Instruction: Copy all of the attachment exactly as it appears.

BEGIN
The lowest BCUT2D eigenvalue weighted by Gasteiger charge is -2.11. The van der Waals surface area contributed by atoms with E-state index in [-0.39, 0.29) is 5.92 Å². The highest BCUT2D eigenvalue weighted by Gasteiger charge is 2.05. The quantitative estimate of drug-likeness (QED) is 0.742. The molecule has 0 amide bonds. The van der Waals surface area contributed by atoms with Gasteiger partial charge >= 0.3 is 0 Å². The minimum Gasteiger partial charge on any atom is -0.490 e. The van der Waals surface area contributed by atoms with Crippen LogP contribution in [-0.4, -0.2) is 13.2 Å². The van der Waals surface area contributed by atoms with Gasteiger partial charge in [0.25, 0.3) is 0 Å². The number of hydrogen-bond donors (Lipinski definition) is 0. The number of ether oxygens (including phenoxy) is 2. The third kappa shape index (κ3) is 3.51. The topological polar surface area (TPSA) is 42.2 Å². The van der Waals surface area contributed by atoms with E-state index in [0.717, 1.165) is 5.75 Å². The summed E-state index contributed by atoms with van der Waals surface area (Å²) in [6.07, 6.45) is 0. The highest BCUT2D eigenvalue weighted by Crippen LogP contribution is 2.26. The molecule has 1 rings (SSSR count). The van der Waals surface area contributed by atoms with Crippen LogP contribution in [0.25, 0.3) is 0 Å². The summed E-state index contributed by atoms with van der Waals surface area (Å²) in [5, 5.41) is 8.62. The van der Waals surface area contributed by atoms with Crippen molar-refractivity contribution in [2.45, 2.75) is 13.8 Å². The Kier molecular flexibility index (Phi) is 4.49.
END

The lowest BCUT2D eigenvalue weighted by Gasteiger charge is -2.11. The van der Waals surface area contributed by atoms with E-state index in [-0.39, 0.29) is 5.92 Å². The highest BCUT2D eigenvalue weighted by Gasteiger charge is 2.05. The quantitative estimate of drug-likeness (QED) is 0.742. The molecule has 0 amide bonds. The van der Waals surface area contributed by atoms with Gasteiger partial charge >= 0.3 is 0 Å². The minimum Gasteiger partial charge on any atom is -0.490 e. The van der Waals surface area contributed by atoms with Crippen LogP contribution in [-0.4, -0.2) is 13.2 Å². The van der Waals surface area contributed by atoms with Gasteiger partial charge in [0.25, 0.3) is 0 Å². The number of hydrogen-bond donors (Lipinski definition) is 0. The number of ether oxygens (including phenoxy) is 2. The third kappa shape index (κ3) is 3.51. The topological polar surface area (TPSA) is 42.2 Å². The van der Waals surface area contributed by atoms with E-state index in [0.717, 1.165) is 5.75 Å². The summed E-state index contributed by atoms with van der Waals surface area (Å²) in [6.07, 6.45) is 0. The highest BCUT2D eigenvalue weighted by Crippen LogP contribution is 2.26. The molecule has 1 rings (SSSR count). The van der Waals surface area contributed by atoms with Crippen LogP contribution in [0.25, 0.3) is 0 Å². The summed E-state index contributed by atoms with van der Waals surface area (Å²) in [5, 5.41) is 8.62. The van der Waals surface area contributed by atoms with Crippen molar-refractivity contribution in [2.45, 2.75) is 13.8 Å². The Kier molecular flexibility index (Phi) is 4.49.